first sentence on the page... The duem and uno both require different speeds when uploading hex files. This app will have the same issue as the rest I tried(because it is a front-end for avrdude). I have yet to find one app that works 100% on all versions. I just use the cmd line, so much better but isn't user friendly.

    The below link explains my point. I quoted the important part since the eclipse part is a moot point. I, like the author of article below, had a hell of a time tracking down this annoying bug. Wasted a whole day on this speed issue that was not very well documented.
    http://gpollice.wordpress.com/2011/02/19/arduino-part-3/
     
    Last edited: Apr 11, 2012
  10. tweaker

    tweaker

    8
    0
    Apr 11, 2012
    HI,
    I am a Senior at a great tech school doing a two year degree. As seniors we have to each do our own senior project of varying complexity. Most of the people in my program opted to use the Ardunio Uno which I myself purchased. Our Professor actually pushes them on most of us. The great part about Ardunio is the software comes loaded with many functioning examples and really provides a great platform for someone with limited experience to build a project. Also you can choose to remove the microprocessor from the board after programming and testing and run it with a crystal and a few caps which not necessary for most people. I moved towards programming a PIC in assembler just for the sake of actually learning something but I still think the Arduino is the way to go for a beginner. Hope that helps!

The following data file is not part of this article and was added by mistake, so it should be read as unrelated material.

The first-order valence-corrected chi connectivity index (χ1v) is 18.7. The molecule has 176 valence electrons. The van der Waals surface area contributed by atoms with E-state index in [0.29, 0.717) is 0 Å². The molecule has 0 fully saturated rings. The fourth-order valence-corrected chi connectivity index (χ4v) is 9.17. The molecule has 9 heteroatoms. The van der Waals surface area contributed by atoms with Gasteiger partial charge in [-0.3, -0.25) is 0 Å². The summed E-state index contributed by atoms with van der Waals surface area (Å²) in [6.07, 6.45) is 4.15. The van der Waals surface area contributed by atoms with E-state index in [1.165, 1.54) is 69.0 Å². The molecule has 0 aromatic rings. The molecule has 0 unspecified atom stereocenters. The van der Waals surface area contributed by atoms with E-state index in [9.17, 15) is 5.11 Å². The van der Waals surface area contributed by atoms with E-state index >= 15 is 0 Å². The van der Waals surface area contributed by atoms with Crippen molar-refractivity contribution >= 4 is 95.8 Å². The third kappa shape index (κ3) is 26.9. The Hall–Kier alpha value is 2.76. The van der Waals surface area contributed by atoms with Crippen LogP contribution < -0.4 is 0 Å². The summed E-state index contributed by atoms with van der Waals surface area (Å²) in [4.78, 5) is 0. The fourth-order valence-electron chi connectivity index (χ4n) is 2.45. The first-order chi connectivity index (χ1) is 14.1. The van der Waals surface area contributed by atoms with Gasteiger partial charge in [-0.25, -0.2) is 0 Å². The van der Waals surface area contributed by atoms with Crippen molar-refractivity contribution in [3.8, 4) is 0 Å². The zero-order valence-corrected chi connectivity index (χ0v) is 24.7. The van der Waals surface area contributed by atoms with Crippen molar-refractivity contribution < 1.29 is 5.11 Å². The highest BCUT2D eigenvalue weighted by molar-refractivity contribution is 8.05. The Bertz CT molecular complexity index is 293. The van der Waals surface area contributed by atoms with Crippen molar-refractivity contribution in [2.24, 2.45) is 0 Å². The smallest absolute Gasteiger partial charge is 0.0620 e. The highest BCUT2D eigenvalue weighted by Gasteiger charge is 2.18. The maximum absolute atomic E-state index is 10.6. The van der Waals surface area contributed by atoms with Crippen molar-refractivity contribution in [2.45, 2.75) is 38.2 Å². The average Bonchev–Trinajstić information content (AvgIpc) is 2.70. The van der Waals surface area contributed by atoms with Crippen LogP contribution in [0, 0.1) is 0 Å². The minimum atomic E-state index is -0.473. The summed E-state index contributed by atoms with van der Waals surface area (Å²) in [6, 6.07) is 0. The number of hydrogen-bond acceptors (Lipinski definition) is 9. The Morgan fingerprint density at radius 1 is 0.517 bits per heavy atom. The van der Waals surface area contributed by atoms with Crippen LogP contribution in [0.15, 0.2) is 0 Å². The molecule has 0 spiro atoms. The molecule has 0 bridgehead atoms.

11. CocaCola

    CocaCola

    3,635
    5
    Apr 7, 2012
    Well, yeah you need to configure the programmer to the device/chip you are programming...
     
  12. jackorocko

    jackorocko

    1,284
    1
    Apr 4, 2010
    and I have never found a third party front end to avrdude that had all the right settings. especially any made for the duem. It is what it is, avrdude is the tool and as a student you should learn to use it.
     
  13. CocaCola

    CocaCola

    3,635
    5
    Apr 7, 2012
    Not a student and not a big fan of the Arduinos overall, I find them to be wasteful in most cases vs just building tailored AVR or PIC circuits for my needs... It's a cool mini developer kit but it seems too many people consider it a do everything final platform and never actually optimize their designs instead they end up with rats nest of plug in jumper wires and plug in modules being shoved into a final build...